§ Mr. Waller
I will come to the hon. Gentleman's final point shortly. All that I can say on the fixed link between Euston and the new complex—because I mentioned that a number of options are still being considered—is that it will be a dedicated link. Some of the roads in the vicinity which are owned by British Rail, for example, may be used and a bus may travel on a dedicated route or on a dedicated track. At this stage, I cannot say what the link will be, although I can say that it will be a dedicated, high-quality link.
§ Mr. Waller
I ask the hon. Gentleman to let me continue at this stage. I am sure that he will seek to make his own speech in the debate.
I will respond to the hon. Gentleman's other point. Interchange by the Euston-King's Cross link will complement the through international train services that British Rail plans to run from the north-west and the west midlands to Paris and Brussels. Initially, the services will operate through existing routes through west London. They will be diverted to run through the King's Cross low-level station when it opens using the proposed West Hampstead chord line for which British Rail seeks powers in the British Railways (No. 3) Bill.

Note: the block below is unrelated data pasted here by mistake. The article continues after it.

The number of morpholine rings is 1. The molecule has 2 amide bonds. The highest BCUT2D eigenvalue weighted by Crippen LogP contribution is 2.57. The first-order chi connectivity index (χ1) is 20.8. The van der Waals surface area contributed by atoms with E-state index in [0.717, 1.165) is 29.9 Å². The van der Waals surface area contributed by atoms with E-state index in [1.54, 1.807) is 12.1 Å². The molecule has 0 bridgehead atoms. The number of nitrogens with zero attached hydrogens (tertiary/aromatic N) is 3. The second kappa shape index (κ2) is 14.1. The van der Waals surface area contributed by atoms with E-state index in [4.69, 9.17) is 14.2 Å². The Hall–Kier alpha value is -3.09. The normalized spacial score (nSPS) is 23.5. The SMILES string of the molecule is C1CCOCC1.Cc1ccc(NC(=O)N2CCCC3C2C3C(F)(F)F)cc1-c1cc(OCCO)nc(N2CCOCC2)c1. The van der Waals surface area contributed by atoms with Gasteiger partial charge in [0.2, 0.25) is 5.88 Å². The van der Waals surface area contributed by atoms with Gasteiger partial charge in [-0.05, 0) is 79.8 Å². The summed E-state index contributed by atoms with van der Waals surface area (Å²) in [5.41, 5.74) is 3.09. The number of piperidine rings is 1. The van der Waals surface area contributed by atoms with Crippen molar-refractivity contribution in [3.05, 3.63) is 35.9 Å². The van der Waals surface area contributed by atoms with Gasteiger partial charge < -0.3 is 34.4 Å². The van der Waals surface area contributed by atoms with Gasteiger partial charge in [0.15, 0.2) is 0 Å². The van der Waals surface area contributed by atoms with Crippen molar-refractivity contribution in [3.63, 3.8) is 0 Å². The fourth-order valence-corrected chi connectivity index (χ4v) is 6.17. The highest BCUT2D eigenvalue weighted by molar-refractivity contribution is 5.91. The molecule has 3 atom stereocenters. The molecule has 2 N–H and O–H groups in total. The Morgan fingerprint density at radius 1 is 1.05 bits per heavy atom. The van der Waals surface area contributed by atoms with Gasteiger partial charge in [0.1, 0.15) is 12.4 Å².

A recent development that the House will wish to take into account is represented by the publication last month of a so-called "alternative strategy" document produced by consulting civil and structural engineers Alan Baxter and Associates. It might be considered surprising that the firm refused to supply British Rail with a copy of its report prior to publication, even though much of the information it used was obtained in its capacity as consulting engineers to the BR board in relation to a planning appeal for a location to the north end of the King's Cross site. One may ask what account the firm took of the duties it owed of confidentiality and good faith, bearing in mind that, far from inquiring whether the BR board would object, it did not even say what it was doing.